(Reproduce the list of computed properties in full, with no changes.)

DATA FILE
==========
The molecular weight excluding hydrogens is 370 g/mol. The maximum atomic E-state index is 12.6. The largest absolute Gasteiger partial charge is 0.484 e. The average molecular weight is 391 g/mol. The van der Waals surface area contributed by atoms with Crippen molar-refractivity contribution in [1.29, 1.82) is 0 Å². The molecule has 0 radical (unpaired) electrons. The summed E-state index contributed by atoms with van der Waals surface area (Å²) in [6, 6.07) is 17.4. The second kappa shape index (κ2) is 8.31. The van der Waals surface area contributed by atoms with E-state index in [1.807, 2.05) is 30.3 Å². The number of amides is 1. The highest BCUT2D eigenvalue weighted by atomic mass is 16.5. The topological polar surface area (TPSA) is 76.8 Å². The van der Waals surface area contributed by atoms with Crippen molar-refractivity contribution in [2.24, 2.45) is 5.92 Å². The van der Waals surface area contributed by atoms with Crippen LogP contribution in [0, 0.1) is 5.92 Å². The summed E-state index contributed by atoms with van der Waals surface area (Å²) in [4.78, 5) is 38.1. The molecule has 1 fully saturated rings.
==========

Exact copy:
The molecular weight excluding hydrogens is 370 g/mol. The maximum atomic E-state index is 12.6. The largest absolute Gasteiger partial charge is 0.484 e. The average molecular weight is 391 g/mol. The van der Waals surface area contributed by atoms with Crippen molar-refractivity contribution in [1.29, 1.82) is 0 Å². The molecule has 0 radical (unpaired) electrons. The summed E-state index contributed by atoms with van der Waals surface area (Å²) in [6, 6.07) is 17.4. The second kappa shape index (κ2) is 8.31. The van der Waals surface area contributed by atoms with E-state index in [1.807, 2.05) is 30.3 Å². The number of amides is 1. The highest BCUT2D eigenvalue weighted by atomic mass is 16.5. The topological polar surface area (TPSA) is 76.8 Å². The van der Waals surface area contributed by atoms with Crippen molar-refractivity contribution in [2.24, 2.45) is 5.92 Å². The van der Waals surface area contributed by atoms with Crippen LogP contribution in [0, 0.1) is 5.92 Å². The summed E-state index contributed by atoms with van der Waals surface area (Å²) in [4.78, 5) is 38.1. The molecule has 1 fully saturated rings.